County grape growers rush to collect final crush |

County grape growers rush to collect final crush

Emily Aughinbaugh, Tribune staff writer

PLACERVILLE – Three West Slope families have taken advanced education and determination to achieve one common goal, to produce great tasting wine.

The owners of Fitzpatrick, Single Leaf and Sierra Vista wineries are just three of 18 vineyards continuing more than a century of grape growing tradition in El Dorado County.

The first grapevines were planted in the Sierra foothills in 1848 at Johnson’s Ranch, near the Placer/Sutter County line. By 1900, 5,000 acres of grapes were under cultivation.

Last year 1,349 acres of grapes were harvested, according to the county agricultural department, bringing in $3,880,200 for 3,345 tons of grapes.

This translated into $23 million in wine sales and more than $13.6 million in tourism revenue.

However, county Tourism Director Susan Sutton said winery owners like the Fitzpatricks would like to keep their Fair Play area quaint so it doesn’t reach the large commercial setting of Napa.

– Fitzpatrick

Brian Fitzpatrick and his wife Diana celebrated their 21st grape crush this season at their winery and bed and breakfast in Fair Play.

A soil and water specialist, Brian Fitzpatrick was the first grower to produce organic wine in the Sierra foothills.

Fitzpatrick said he doesn’t use any chemicals or pesticides to kill weeds in the vineyards for safety and ecological reasons.

“If you can (grow organically), then why not do it,” Fitzpatrick said.

Despite many misconceptions, Fitzpatrick said sulfites are still added to his wine, because he feels wines without sulfites are inferior.

“All my wines have sulfites because quality is No. 1 in the wine business,” he said. “It’s got to be quality oriented.”

Fitzpatrick said less than 1 percent of the population is hypersensitive to sulfites, which bond with oxygen to keep the wine from spoiling.

Fitzpatrick and his wife said they love running their vineyard and handcrafted log lodge that boasts five large guest suites, a wine tasting room, wine cellar and gift shop.

“It’s rewarding to see people enjoy,” Fitzpatrick said. “We open our whole life to our customers.”

– Single Leaf

Just a few miles up the road, Pam and Scott Miller, owners of Single Leaf Winery, crushed the last of their Zinfandel Monday before the rain could touch the delicate plants.

In 1988, the Millers left their jobs as a lobbyist and museum professional to run the vineyard.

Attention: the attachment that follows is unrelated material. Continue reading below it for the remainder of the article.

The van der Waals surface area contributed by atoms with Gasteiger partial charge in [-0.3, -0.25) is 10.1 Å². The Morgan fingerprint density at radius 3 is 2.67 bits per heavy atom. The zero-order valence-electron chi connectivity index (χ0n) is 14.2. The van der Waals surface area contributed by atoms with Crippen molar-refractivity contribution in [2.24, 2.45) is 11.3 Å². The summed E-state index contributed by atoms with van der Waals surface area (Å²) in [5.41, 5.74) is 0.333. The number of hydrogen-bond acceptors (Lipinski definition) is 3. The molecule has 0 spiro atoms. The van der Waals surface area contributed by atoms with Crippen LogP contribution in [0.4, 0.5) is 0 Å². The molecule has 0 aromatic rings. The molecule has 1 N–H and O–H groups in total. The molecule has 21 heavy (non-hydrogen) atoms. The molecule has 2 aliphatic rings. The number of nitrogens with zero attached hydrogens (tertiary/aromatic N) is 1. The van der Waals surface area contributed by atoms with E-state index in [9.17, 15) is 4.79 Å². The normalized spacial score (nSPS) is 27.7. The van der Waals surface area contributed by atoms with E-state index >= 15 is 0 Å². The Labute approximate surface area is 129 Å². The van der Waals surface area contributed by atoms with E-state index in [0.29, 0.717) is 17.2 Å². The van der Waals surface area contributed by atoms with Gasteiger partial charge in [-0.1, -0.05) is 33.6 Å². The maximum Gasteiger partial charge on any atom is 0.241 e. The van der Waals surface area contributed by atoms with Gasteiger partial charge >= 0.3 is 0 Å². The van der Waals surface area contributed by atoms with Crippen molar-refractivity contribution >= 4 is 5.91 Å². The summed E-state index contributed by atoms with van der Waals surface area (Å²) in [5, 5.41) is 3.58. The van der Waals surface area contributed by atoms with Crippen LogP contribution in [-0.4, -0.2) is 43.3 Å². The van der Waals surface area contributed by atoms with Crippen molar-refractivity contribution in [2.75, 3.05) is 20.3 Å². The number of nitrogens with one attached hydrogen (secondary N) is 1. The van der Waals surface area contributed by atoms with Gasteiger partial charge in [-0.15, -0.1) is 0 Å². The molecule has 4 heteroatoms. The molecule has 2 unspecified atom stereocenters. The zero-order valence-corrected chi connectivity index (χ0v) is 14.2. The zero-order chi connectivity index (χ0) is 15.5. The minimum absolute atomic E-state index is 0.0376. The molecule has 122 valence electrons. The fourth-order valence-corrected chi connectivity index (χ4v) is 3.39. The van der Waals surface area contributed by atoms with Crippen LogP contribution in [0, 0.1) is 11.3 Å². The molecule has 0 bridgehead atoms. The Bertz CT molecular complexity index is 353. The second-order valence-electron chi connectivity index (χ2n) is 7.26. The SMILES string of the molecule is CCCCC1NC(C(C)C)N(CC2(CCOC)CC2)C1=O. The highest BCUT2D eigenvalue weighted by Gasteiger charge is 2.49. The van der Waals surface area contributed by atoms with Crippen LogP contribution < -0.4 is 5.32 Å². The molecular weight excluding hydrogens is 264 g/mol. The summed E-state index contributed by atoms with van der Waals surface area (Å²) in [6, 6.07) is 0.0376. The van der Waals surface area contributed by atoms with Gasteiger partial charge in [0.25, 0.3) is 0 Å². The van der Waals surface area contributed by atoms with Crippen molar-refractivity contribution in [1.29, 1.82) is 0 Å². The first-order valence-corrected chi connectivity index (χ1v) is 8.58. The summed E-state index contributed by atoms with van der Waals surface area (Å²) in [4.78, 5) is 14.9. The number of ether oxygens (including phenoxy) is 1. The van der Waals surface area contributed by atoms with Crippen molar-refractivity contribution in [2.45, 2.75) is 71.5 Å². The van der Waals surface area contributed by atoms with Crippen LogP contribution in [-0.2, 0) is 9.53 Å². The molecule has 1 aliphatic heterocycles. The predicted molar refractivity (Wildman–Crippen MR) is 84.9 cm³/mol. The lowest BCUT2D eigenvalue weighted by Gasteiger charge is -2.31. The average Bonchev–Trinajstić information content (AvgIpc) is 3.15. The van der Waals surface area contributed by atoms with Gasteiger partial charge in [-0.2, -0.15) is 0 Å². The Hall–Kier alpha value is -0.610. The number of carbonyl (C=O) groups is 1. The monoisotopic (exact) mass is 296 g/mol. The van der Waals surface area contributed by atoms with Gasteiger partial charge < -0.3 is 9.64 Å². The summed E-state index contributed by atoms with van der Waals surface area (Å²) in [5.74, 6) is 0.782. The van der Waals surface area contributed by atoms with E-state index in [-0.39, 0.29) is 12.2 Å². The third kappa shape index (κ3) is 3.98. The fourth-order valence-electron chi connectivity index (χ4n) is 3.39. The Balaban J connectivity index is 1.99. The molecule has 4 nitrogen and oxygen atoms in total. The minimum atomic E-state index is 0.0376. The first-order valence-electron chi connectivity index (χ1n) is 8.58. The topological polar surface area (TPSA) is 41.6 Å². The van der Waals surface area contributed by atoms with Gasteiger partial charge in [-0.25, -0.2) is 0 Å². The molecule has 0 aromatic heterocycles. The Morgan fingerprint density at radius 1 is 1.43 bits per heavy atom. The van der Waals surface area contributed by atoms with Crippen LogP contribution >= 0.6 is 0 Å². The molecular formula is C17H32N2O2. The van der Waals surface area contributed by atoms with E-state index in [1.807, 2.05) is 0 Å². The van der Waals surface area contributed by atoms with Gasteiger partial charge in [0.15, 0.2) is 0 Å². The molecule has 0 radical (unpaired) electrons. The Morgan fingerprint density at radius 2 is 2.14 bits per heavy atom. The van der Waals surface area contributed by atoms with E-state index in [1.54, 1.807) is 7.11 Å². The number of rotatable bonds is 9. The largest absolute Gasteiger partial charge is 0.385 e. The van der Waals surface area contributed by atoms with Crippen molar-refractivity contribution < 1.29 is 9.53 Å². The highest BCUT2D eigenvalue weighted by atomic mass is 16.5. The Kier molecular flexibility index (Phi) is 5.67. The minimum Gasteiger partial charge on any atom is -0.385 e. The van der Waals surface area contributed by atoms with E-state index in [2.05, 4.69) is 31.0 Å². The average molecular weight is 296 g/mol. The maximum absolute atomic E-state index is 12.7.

“We wanted to get into something that’s more down to earth,” Pam said. “So, we left our corporate jobs and we’ve been a lot happier everyday here being dirty.”

Scott said having a microbiology major has helped him to learn the viticultural ropes, producing 5,000 cases of wine a year.

“All the local guys here have helped me over the years,” he said. One of whom is a psychiatrist who Pam Miller said closes his practice during the crushing season just to help out at Single Leaf.

She said fellow growers and local friends enjoy the end of the season by getting together to share the fruits of their labor.

“Life’s a little slower out here,” she said. “It’s a wonderful lifestyle.”

– Sierra Vista

Outside the Fair Play area sits Sierra Vista, a medium-size vineyard owned by John MacCready, his wife Barbara and daughter Michelle.

With a doctorate in electrical engineering, John MacCready bought his vineyard in 1972 and celebrated his first grape crush five years later.

“I wanted to live in one spot,” MacCready said of his decision to become a winemaker. “And there’s nothing better than a farm to live in one spot.”

With his statistician wife working the books and daughter co-running the fields, MacCready said he’s glad he’s stuck with his 40-acre vineyard.

“A couple of years ago we were going to sell it. But my daughter Michelle said, ‘You haven’t let me decide whether I want to run it,’ ” MacCready said. “Now (that she’s helping) we’re working harder than ever.”

Michelle MacCready, who has a degree in biology, has taken a course in sensory evaluation of wine and said she continues to use her skills to bring out different aromas and tastes within the varietals Sierra Vista produces.

“She has a wonderful pallet,” John MacCready said of his daughter smiling. “She could detect spices in different foods when she was little.”

MacCready said he is most proud of the Syrah varietal his winery has perfected over time.

“Syrah has a lot of good flavor,” he said. “It tends to be more soft like Merlot, but it has no tannin, just more flavor.”

There are more than 40 different wine varietals produced in the Sierra foothills, according to the El Dorado Wine Grape Growers Association.

Many are sold at the wineries and in stores and restaurants across the country.

Popular varietals include: Barbera, Cabernet Sauvignon, Chardonnay, Grenache, Merlot, Mourvedre, Sauvignon Blanc, Syrah and Zinfandel.

For more information on El Dorado County wineries call the visitors authority, (530) 642-8029.

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